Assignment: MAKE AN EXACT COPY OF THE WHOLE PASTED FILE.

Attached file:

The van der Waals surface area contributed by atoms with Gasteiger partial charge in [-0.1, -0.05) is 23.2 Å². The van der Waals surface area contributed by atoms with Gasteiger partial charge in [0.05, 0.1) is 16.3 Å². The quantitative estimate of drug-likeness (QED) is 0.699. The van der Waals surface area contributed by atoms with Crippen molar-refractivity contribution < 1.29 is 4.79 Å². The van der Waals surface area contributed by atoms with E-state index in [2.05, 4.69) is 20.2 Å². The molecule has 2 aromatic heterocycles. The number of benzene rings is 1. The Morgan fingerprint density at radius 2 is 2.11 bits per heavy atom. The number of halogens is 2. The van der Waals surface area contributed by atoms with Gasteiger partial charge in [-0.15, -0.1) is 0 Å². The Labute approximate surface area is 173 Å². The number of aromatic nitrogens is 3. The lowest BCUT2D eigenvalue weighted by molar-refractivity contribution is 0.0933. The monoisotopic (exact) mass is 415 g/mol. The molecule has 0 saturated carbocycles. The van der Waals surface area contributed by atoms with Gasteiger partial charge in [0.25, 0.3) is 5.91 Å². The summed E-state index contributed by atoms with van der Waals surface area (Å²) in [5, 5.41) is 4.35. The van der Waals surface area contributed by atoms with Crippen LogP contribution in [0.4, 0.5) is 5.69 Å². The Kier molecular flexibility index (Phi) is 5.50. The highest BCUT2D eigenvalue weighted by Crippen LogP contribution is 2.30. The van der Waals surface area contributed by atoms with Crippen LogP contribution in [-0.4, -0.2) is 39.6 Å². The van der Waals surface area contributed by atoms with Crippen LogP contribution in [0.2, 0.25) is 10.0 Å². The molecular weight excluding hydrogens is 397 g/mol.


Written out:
The van der Waals surface area contributed by atoms with Gasteiger partial charge in [-0.1, -0.05) is 23.2 Å². The van der Waals surface area contributed by atoms with Gasteiger partial charge in [0.05, 0.1) is 16.3 Å². The quantitative estimate of drug-likeness (QED) is 0.699. The van der Waals surface area contributed by atoms with Crippen molar-refractivity contribution < 1.29 is 4.79 Å². The van der Waals surface area contributed by atoms with E-state index in [2.05, 4.69) is 20.2 Å². The molecule has 2 aromatic heterocycles. The number of benzene rings is 1. The Morgan fingerprint density at radius 2 is 2.11 bits per heavy atom. The number of halogens is 2. The van der Waals surface area contributed by atoms with Gasteiger partial charge in [-0.15, -0.1) is 0 Å². The Labute approximate surface area is 173 Å². The number of aromatic nitrogens is 3. The lowest BCUT2D eigenvalue weighted by molar-refractivity contribution is 0.0933. The monoisotopic (exact) mass is 415 g/mol. The molecule has 0 saturated carbocycles. The van der Waals surface area contributed by atoms with Gasteiger partial charge in [0.25, 0.3) is 5.91 Å². The summed E-state index contributed by atoms with van der Waals surface area (Å²) in [5, 5.41) is 4.35. The van der Waals surface area contributed by atoms with Crippen LogP contribution in [0.4, 0.5) is 5.69 Å². The Kier molecular flexibility index (Phi) is 5.50. The highest BCUT2D eigenvalue weighted by Crippen LogP contribution is 2.30. The van der Waals surface area contributed by atoms with Crippen LogP contribution in [-0.4, -0.2) is 39.6 Å². The van der Waals surface area contributed by atoms with Crippen LogP contribution in [0.2, 0.25) is 10.0 Å². The molecular weight excluding hydrogens is 397 g/mol.